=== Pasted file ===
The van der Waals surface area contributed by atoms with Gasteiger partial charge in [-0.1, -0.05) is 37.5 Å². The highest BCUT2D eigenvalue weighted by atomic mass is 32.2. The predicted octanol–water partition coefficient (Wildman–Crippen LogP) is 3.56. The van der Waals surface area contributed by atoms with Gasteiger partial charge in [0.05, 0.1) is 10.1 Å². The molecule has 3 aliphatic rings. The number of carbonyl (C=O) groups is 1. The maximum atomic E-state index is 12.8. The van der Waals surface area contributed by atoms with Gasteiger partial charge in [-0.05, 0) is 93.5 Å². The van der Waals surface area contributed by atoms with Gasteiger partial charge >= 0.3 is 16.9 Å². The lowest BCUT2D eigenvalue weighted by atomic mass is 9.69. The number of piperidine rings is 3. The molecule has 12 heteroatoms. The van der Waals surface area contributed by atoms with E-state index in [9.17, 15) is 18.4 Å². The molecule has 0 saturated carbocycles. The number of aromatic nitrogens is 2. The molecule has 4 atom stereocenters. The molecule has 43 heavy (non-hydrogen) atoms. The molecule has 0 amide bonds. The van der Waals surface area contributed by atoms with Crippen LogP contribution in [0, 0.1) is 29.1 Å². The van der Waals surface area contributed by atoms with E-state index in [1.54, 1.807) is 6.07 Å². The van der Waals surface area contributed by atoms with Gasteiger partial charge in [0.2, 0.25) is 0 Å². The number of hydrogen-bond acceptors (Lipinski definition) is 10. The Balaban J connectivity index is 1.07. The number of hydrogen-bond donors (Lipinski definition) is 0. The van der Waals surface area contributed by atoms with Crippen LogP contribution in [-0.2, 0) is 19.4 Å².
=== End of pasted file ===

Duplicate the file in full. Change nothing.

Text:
The van der Waals surface area contributed by atoms with Gasteiger partial charge in [-0.1, -0.05) is 37.5 Å². The highest BCUT2D eigenvalue weighted by atomic mass is 32.2. The predicted octanol–water partition coefficient (Wildman–Crippen LogP) is 3.56. The van der Waals surface area contributed by atoms with Gasteiger partial charge in [0.05, 0.1) is 10.1 Å². The molecule has 3 aliphatic rings. The number of carbonyl (C=O) groups is 1. The maximum atomic E-state index is 12.8. The van der Waals surface area contributed by atoms with Gasteiger partial charge in [-0.05, 0) is 93.5 Å². The van der Waals surface area contributed by atoms with Gasteiger partial charge >= 0.3 is 16.9 Å². The lowest BCUT2D eigenvalue weighted by atomic mass is 9.69. The number of piperidine rings is 3. The molecule has 12 heteroatoms. The van der Waals surface area contributed by atoms with E-state index in [9.17, 15) is 18.4 Å². The molecule has 0 saturated carbocycles. The number of aromatic nitrogens is 2. The molecule has 4 atom stereocenters. The molecule has 43 heavy (non-hydrogen) atoms. The molecule has 0 amide bonds. The van der Waals surface area contributed by atoms with Crippen LogP contribution in [0, 0.1) is 29.1 Å². The van der Waals surface area contributed by atoms with E-state index in [1.54, 1.807) is 6.07 Å². The van der Waals surface area contributed by atoms with Gasteiger partial charge in [0.2, 0.25) is 0 Å². The number of hydrogen-bond acceptors (Lipinski definition) is 10. The Balaban J connectivity index is 1.07. The number of hydrogen-bond donors (Lipinski definition) is 0. The van der Waals surface area contributed by atoms with Crippen LogP contribution in [-0.2, 0) is 19.4 Å².